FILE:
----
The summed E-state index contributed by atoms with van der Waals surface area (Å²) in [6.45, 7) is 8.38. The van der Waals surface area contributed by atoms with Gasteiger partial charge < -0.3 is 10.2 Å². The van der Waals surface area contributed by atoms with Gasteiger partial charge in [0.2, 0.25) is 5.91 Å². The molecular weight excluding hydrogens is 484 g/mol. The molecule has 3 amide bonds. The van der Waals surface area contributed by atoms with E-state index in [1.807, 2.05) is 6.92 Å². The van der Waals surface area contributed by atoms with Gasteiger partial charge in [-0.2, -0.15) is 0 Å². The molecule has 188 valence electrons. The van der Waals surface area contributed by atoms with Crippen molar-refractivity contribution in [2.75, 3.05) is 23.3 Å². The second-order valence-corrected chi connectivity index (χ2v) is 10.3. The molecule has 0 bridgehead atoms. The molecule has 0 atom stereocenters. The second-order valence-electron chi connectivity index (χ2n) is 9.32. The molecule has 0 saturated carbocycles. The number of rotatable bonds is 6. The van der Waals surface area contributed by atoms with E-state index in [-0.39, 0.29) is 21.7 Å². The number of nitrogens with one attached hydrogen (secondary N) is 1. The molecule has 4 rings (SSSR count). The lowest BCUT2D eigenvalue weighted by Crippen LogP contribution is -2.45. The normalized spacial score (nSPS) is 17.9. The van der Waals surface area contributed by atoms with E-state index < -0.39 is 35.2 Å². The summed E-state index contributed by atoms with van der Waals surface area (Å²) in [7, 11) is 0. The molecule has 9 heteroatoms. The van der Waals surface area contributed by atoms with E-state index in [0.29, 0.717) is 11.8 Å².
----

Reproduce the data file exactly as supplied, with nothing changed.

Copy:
The summed E-state index contributed by atoms with van der Waals surface area (Å²) in [6.45, 7) is 8.38. The van der Waals surface area contributed by atoms with Gasteiger partial charge < -0.3 is 10.2 Å². The van der Waals surface area contributed by atoms with Gasteiger partial charge in [0.2, 0.25) is 5.91 Å². The molecular weight excluding hydrogens is 484 g/mol. The molecule has 3 amide bonds. The van der Waals surface area contributed by atoms with E-state index in [1.807, 2.05) is 6.92 Å². The van der Waals surface area contributed by atoms with Gasteiger partial charge in [-0.2, -0.15) is 0 Å². The molecule has 188 valence electrons. The van der Waals surface area contributed by atoms with Crippen molar-refractivity contribution in [2.75, 3.05) is 23.3 Å². The second-order valence-corrected chi connectivity index (χ2v) is 10.3. The molecule has 0 bridgehead atoms. The molecule has 0 atom stereocenters. The second-order valence-electron chi connectivity index (χ2n) is 9.32. The molecule has 0 saturated carbocycles. The number of rotatable bonds is 6. The van der Waals surface area contributed by atoms with E-state index in [-0.39, 0.29) is 21.7 Å². The number of nitrogens with one attached hydrogen (secondary N) is 1. The molecule has 4 rings (SSSR count). The lowest BCUT2D eigenvalue weighted by Crippen LogP contribution is -2.45. The normalized spacial score (nSPS) is 17.9. The van der Waals surface area contributed by atoms with E-state index < -0.39 is 35.2 Å². The summed E-state index contributed by atoms with van der Waals surface area (Å²) in [7, 11) is 0. The molecule has 9 heteroatoms. The van der Waals surface area contributed by atoms with E-state index in [0.29, 0.717) is 11.8 Å².